I’m not suggesting we need to fill every moment of our lives with as much productivity as possible, but when we have a lot of things in front of us to do, it can help to know that some of the dullest tasks can be done while our brains are elsewhere. While there are other good ways to accomplish boring tasks, there’s a certain satisfaction in getting two things done at once: it makes us feel organized and confident, and that feeling itself is a great motivator.

Replicated guy cleaning photo by waveking1
Photo of unicyclist Tom James by Elsie esq.


A Surprising Source of Insight into Self-Motivation: Video Games

Strategies and goals


I’m not particularly interested in playing video or computer games, and you may well not be either, but taking a close look at them can provide us with some surprisingly useful information about how we motivate ourselves. And although in most cases, video games don’t motivate players to do anything particularly constructive, the lessons we take from them can be applied to virtually any kind of goal.

To get an idea of why we would care about video or computer games, think about the times you’ve seen someone who was very involved in one. They may play for hours at a time, postponing food and drink and bathroom breaks, accomplishing difficult tasks despite regular failures and setbacks, disregarding most of the world around them in favor of singleminded attention to a goal. A hard-core gamer might do this every day they can, week after week. Even children with ADD and ADHD seem to be able to focus intently on video games, according to research.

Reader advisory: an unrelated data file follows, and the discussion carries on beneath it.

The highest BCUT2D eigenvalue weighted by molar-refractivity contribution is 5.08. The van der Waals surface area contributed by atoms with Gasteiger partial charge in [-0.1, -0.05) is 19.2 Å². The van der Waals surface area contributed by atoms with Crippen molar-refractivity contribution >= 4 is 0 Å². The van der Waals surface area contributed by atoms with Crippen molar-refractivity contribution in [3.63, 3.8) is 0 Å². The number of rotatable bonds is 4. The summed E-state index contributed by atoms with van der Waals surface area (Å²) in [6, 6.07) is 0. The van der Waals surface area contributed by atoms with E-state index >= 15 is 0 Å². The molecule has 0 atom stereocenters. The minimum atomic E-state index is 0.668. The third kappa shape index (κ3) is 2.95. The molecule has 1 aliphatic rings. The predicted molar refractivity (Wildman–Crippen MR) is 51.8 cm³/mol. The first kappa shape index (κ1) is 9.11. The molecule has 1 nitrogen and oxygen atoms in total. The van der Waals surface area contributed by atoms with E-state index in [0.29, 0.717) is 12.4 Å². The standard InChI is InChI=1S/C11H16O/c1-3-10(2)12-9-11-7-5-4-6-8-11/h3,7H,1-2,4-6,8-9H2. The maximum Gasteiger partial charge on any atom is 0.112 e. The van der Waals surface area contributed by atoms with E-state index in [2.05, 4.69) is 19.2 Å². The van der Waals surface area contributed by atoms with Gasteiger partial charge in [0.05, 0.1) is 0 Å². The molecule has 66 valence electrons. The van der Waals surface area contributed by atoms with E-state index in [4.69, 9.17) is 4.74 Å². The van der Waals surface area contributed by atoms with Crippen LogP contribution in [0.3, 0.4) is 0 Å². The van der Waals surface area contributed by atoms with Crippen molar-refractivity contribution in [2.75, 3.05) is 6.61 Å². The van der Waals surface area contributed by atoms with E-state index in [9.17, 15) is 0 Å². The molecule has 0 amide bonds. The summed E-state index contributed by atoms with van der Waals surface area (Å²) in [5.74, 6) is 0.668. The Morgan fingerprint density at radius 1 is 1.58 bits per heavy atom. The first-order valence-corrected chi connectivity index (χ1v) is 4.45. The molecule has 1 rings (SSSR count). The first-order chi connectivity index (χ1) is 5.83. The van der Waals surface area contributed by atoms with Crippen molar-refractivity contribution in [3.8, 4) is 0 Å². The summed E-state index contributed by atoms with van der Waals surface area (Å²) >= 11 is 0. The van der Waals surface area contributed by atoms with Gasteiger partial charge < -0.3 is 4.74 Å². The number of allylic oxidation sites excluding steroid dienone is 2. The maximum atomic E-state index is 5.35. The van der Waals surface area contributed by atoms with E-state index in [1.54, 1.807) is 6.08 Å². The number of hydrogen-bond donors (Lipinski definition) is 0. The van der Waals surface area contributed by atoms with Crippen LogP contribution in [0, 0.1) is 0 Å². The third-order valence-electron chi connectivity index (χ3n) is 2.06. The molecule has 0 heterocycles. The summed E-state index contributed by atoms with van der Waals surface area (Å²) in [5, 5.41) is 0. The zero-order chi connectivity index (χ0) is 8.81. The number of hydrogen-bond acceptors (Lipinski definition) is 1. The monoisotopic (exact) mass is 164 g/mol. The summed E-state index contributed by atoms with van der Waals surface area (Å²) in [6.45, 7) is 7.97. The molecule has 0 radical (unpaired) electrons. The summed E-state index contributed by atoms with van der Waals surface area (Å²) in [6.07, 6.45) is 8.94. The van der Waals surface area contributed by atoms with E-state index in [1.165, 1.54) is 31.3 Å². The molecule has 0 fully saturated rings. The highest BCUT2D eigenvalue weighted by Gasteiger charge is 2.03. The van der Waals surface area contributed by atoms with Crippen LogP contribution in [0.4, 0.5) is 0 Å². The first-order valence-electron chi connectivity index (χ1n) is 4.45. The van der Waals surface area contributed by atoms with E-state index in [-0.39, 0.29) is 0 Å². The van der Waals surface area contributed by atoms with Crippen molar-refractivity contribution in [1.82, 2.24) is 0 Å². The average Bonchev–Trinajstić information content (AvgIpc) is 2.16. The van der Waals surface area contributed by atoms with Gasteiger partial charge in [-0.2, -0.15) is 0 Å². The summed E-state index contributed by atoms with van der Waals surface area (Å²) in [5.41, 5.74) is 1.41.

When this kind of attention is directed at video games, it’s a little disturbing. Having fun is great, but being obsessed with a video game is probably not the healthiest way to live. The interesting part comes when we imagine this same amount of focus and perserverance applied to some other task, like practicing the violin, studying algebra, building a house, or examining a patient in a health clinic. In fact, the description of someone who’s absorbed in a video game sounds an awful lot like the description of someone experiencing flow. Are there lessons we can learn from video game playing to understand better how to focus on other, more useful tasks?

Sorry, that’s a dumb question. You’ve probably read the title of this post, so you already know the answer is “yes.” I hope you’ll accept my apology for wasting your time with that kind of rhetorical silliness: I know you’re busy. Let me cut to the chase.